And now Train was following one of those light-skinned, know-it-all Northern Negroes into the drink, a lieutenant from Harlem named Huggs. He called himself "A Howard University guy, ASTP," which Train guessed had something to do with reading but wasn't sure since he couldn't read himself. It was something he had a mind to learn one day because he would like to read the Bible and know his verses better. He even tried to think about his Bible verses as he drove his legs into the water and the din around him grew louder, but he couldn't remember a single verse so he began singing "Nearer My God to Thee," and as he sang the metal shrapnel and bullets began to ping off the tanks around him and he could hear their treads snapping as they hit mines that blew up. He waded slowly up to his hips in the clear canal and suddenly felt quiet and peaceful, and then --just like that -- he was invisible. He could see better, hear better, smell better. Everything in the world became clear, every truth clairvoyant, every lie a blasphemy, all of nature became alive to him. At 6'6", two hundred seventy-five pounds, all muscle, with a soft-spoken charm, tender brown eyes, and deep chocolate skin that covered an innocent round face, Sam Train was everything the army wanted in a Negro. He was big. He was kind. He followed orders. He could shoot a rifle. And most of all, he was dumb. The other men laughed at him and called him "sniper bait" and "Diesel" because of his size. They placed bets on whether he could pull a two-ton truck or not, but he never minded them, only smiled. He knew he wasn't smart. He had prayed to become smart, and suddenly here he was: smart, and invisible. Two for one.
He stopped completely still in the water as the sounds of death and machine-gun fire seemed to die all around him, as if someone had turned down the volume and replaced it with the peaceful crowing of a rooster that he could hear all by itself as if it were singing solo. Standing in the water as men rushed past him, falling, screaming, weeping, he gazed upward at the mountain before him and marveled at the lovely olive trees that lay in the groves above the German batteries, which he could see as clear as day. He saw the bobbing green of the Germans helmets as they raced from one smoking artillery cannon to another. The helmets blended perfectly with the shorn leaves and rocks and ridges of the mountains behind them. He marveled at the sun peeking over the ridge as if for the first time. Everything seemed perfect. When Train saw the smarty-dog Huggs from New York spin back toward him with his face shot off, then flop into the water like a rag doll, he felt no fear. He was happy, because he was invisible. Nothing could touch him. Nothing could happen to him. He decided it had to be the statue head.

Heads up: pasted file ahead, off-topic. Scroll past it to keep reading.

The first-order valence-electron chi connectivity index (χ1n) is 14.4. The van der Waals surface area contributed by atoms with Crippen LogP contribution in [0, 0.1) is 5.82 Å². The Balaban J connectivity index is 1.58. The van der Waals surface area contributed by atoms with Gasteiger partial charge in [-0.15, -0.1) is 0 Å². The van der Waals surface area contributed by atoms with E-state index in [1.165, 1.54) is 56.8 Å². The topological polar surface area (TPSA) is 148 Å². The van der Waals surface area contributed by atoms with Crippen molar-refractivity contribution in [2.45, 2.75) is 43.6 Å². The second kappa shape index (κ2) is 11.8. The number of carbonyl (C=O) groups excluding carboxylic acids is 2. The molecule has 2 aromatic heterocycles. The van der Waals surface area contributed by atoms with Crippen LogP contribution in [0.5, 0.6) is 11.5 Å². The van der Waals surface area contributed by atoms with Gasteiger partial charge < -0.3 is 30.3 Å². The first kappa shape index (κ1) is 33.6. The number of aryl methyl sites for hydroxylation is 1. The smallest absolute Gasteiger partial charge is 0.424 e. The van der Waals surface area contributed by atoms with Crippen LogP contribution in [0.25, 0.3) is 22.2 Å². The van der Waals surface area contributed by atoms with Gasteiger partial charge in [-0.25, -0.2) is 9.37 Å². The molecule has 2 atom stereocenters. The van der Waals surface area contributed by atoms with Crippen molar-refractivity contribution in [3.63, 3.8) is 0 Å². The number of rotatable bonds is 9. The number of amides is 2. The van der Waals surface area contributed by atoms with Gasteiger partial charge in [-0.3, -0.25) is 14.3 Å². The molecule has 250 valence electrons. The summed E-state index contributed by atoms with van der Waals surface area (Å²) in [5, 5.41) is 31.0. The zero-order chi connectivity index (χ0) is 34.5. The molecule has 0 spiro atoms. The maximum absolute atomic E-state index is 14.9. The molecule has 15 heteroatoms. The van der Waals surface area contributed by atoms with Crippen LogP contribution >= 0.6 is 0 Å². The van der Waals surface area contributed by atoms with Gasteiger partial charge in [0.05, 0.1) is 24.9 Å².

He'd found it in Florence the first day he'd arrived, next to a river where the Germans had destroyed a bridge. Everybody in the army wanted souvenirs, but for some reason nobody was interested in it. There must have been four companies that marched past that marble head, but no one grabbed it, maybe because of the weight. But Sam Train had carried a forty-six-pound radio in training camp for six months and that had never bothered him. He picked it up because he wanted it as a gift for his grandmother. He kept it in a net bag laced to his hip, and before the day was over three guys had offered him ten dollars for it. "Naw," he said, "I'm keeping it." That night he changed his mind and decided to test the market. He wanted to see if the Italians would buy it because he'd heard they would pay twenty dollars for a carton of cigarettes. Before digging his foxhole outside Florence, he walked into town to look for an Italian, but he couldn't find a soul. The streets were empty, barren, save for an occasional rat that leaped out of the wreckage and quickly disappeared into the rubble again. Finally, Train found an old woman wandering down a deserted street. She was the first Italian he had ever met. She was ragged and filthy, with her head wrapped in a scarf and her feet swathed in rubber inner tubes worn like sandals, even though it was winter. He held the statue head out as he approached. He offered it to her for fifty dollars. She smiled a toothless grin and said, "Me half-American, too." Train didn't understand. He dropped the offer to twenty-five. She turned around and staggered away as if drunk. He stood, blinking in misunderstanding. Halfway up the block she straddled the curb, spread her legs, held her dress out, squatted, and pissed, steam coming from the piss as it hit the ground. He was glad he didn't sell it to her. It would have been a waste.
Reprinted from Miracle at St. Anna by James McBride by permission of Riverhead Books, a member of Penguin Putnam Inc. Copyright © 2002, James McBride. All rights reserved. This excerpt, or any parts thereof, may not be reproduced in any form without permission.
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